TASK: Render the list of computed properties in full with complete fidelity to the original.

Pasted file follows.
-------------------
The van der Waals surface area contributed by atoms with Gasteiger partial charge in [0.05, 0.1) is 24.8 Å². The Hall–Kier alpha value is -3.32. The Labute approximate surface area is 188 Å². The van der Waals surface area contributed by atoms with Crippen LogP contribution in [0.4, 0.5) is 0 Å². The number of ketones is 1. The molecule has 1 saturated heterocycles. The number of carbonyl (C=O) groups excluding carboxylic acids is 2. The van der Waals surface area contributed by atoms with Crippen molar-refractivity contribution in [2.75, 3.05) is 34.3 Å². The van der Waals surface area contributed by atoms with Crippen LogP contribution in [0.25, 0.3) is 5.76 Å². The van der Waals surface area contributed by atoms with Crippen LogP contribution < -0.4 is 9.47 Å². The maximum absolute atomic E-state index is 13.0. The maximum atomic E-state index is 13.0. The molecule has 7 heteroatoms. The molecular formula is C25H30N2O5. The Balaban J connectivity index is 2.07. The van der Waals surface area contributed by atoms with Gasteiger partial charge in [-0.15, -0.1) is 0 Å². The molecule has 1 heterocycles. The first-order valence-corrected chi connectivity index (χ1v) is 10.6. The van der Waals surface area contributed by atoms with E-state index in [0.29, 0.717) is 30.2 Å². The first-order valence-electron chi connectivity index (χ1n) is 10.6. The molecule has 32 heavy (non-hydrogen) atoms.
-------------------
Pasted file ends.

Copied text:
The van der Waals surface area contributed by atoms with Gasteiger partial charge in [0.05, 0.1) is 24.8 Å². The Hall–Kier alpha value is -3.32. The Labute approximate surface area is 188 Å². The van der Waals surface area contributed by atoms with Crippen LogP contribution in [0.4, 0.5) is 0 Å². The number of ketones is 1. The molecule has 1 saturated heterocycles. The number of carbonyl (C=O) groups excluding carboxylic acids is 2. The van der Waals surface area contributed by atoms with Crippen molar-refractivity contribution in [2.75, 3.05) is 34.3 Å². The van der Waals surface area contributed by atoms with Crippen LogP contribution in [0.25, 0.3) is 5.76 Å². The van der Waals surface area contributed by atoms with Crippen LogP contribution < -0.4 is 9.47 Å². The maximum absolute atomic E-state index is 13.0. The maximum atomic E-state index is 13.0. The molecule has 7 heteroatoms. The molecular formula is C25H30N2O5. The Balaban J connectivity index is 2.07. The van der Waals surface area contributed by atoms with Gasteiger partial charge in [-0.15, -0.1) is 0 Å². The molecule has 1 heterocycles. The first-order valence-corrected chi connectivity index (χ1v) is 10.6. The van der Waals surface area contributed by atoms with E-state index in [0.29, 0.717) is 30.2 Å². The first-order valence-electron chi connectivity index (χ1n) is 10.6. The molecule has 32 heavy (non-hydrogen) atoms.